Research by the FCA found levels of unsuitable advice when selling these funds. It advises that, due to a number of factors, these are high risk investments which can fail entirely. It is worried the market could grow and cause more investors to lose significant amounts of money in future.

Here is another example of the dangers of investing in unusual funds. We recently met with a retired couple in Spain who have lost around £100,000 investing in a sports betting investment scheme. They initially invested a little of their savings into the scheme, but when returns were good they moved more capital out of traditional investments into it. The scheme has now collapsed. According to a BBC article in December, it was promoted as offering huge, risk-free returns, and had £27 million invested in it.

So how do you choose investments?

The most important rule of investing is that your overall portfolio should be specifically designed around your personal objectives, circumstances, time horizon and risk profile – obtain an objective analysis of your risk profile. You should hold a diversified mix of assets as this will help reduce the overall risk of your portfolio. You need to keep all this in mind when considering a new fund, and how it fits with your existing holdings.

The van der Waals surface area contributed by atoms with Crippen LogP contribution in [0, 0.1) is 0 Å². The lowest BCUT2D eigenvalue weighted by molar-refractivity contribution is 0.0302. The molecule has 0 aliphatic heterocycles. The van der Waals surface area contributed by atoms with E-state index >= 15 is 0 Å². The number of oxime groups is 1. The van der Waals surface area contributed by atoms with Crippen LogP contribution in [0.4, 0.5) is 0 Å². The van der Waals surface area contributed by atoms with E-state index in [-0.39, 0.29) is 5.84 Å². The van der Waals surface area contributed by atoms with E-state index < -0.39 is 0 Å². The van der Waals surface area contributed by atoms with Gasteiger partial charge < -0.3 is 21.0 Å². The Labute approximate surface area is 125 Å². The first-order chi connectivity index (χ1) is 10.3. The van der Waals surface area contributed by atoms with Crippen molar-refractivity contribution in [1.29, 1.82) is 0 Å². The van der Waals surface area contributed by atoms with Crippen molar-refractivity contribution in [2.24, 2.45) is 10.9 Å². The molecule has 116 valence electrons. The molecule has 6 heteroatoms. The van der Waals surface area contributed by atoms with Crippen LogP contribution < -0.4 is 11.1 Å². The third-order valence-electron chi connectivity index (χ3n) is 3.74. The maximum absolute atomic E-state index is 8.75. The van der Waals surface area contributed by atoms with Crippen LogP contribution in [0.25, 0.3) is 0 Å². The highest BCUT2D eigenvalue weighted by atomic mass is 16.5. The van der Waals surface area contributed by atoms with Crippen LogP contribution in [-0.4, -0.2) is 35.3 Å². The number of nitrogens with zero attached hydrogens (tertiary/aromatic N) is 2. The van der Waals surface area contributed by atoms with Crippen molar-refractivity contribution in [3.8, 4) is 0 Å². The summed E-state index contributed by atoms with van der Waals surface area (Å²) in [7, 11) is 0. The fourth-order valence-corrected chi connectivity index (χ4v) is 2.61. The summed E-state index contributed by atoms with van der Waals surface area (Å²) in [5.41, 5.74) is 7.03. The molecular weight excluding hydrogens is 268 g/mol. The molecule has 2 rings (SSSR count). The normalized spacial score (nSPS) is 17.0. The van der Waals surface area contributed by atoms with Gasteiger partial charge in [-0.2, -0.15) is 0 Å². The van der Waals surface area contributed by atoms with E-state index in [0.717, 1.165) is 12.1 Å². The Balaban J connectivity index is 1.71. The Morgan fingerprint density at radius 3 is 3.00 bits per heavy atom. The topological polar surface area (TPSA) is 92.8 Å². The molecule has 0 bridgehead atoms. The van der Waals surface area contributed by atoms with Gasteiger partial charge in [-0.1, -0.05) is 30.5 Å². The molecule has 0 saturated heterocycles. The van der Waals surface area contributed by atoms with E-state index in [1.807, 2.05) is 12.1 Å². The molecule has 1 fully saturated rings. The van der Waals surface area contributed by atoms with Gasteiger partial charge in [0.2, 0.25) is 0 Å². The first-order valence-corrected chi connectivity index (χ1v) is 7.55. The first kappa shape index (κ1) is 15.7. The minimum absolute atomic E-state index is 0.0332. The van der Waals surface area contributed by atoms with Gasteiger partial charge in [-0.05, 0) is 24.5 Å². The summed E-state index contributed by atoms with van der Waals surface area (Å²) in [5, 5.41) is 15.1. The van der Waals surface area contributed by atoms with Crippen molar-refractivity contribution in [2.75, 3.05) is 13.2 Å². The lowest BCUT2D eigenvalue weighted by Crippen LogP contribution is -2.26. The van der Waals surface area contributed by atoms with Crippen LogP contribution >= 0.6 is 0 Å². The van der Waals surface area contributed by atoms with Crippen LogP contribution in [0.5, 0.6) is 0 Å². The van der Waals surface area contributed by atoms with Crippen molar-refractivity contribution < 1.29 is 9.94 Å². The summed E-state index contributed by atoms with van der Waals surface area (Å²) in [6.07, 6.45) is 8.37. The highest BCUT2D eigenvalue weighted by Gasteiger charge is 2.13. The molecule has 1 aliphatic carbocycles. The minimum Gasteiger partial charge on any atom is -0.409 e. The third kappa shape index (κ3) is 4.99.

For most investors, plain vanilla is best. It is not just a question of sticking to tried and tested investment assets, but also of investing in regulated products which do not have complex, hard-to-value structures.

Regulation is very important when considering a fund. While most financial centres have a regulatory system, the level, quality and reliability varies across territories. You want to make sure that your investments are supervised by a body that is on a par with the UK’s Financial Conduct Authority, which is considered one of the best in the world.

It is just as important to evaluate the regulation of the adviser who is making the recommendation. Always speak to an experienced, trustworthy and regulated wealth manager, which carries out a high level of due diligence when recommending funds. They should carry the highest degree of regulation and only recommend authorised funds from highly recommended jurisdictions. They should take time to know you, and offer tailor made financial planning solutions, rather than just be trying to sell you a particular product.

It may sound like a cliché, but always remember, if it sounds too good to be true, it probably is.

Any questions? Ask our advisers for help.

All advice received from Blevins Franks is personalised and provided in writing; this artice, however, should not be construed as providing any personalised investment advice.

Tax rates, scope and reliefs may change. Any statements concerning taxation are based upon our understanding of current taxation laws and practices which are subject to change. Tax information has been summarised; individuals should seek personalised advice.